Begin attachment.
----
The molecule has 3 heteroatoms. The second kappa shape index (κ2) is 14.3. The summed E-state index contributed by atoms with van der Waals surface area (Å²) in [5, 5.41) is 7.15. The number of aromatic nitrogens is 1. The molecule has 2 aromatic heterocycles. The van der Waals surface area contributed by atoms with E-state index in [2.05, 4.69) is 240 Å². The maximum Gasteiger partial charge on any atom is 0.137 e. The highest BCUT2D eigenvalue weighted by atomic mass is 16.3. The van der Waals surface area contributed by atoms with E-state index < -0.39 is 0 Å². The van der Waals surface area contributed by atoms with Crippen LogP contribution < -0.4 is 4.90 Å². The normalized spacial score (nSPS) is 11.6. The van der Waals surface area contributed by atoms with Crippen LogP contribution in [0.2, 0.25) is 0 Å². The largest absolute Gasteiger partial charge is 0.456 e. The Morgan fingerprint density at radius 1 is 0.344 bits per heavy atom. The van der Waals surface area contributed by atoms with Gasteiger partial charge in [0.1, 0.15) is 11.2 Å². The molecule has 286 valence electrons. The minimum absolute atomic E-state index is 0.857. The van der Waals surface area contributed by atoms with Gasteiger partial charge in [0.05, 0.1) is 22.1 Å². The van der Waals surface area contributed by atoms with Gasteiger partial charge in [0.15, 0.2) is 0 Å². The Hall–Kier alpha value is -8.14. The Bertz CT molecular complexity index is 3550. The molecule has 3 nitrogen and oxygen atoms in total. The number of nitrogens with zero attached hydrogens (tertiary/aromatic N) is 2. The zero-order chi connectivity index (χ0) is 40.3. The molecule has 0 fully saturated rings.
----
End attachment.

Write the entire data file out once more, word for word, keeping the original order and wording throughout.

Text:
The molecule has 3 heteroatoms. The second kappa shape index (κ2) is 14.3. The summed E-state index contributed by atoms with van der Waals surface area (Å²) in [5, 5.41) is 7.15. The number of aromatic nitrogens is 1. The molecule has 2 aromatic heterocycles. The van der Waals surface area contributed by atoms with E-state index in [2.05, 4.69) is 240 Å². The maximum Gasteiger partial charge on any atom is 0.137 e. The highest BCUT2D eigenvalue weighted by atomic mass is 16.3. The van der Waals surface area contributed by atoms with E-state index < -0.39 is 0 Å². The van der Waals surface area contributed by atoms with Crippen LogP contribution < -0.4 is 4.90 Å². The normalized spacial score (nSPS) is 11.6. The van der Waals surface area contributed by atoms with Crippen LogP contribution in [0.2, 0.25) is 0 Å². The largest absolute Gasteiger partial charge is 0.456 e. The Morgan fingerprint density at radius 1 is 0.344 bits per heavy atom. The van der Waals surface area contributed by atoms with Gasteiger partial charge in [0.1, 0.15) is 11.2 Å². The molecule has 286 valence electrons. The minimum absolute atomic E-state index is 0.857. The van der Waals surface area contributed by atoms with Gasteiger partial charge in [0.05, 0.1) is 22.1 Å². The van der Waals surface area contributed by atoms with Gasteiger partial charge in [0.15, 0.2) is 0 Å². The Hall–Kier alpha value is -8.14. The Bertz CT molecular complexity index is 3550. The molecule has 3 nitrogen and oxygen atoms in total. The number of nitrogens with zero attached hydrogens (tertiary/aromatic N) is 2. The zero-order chi connectivity index (χ0) is 40.3. The molecule has 0 fully saturated rings.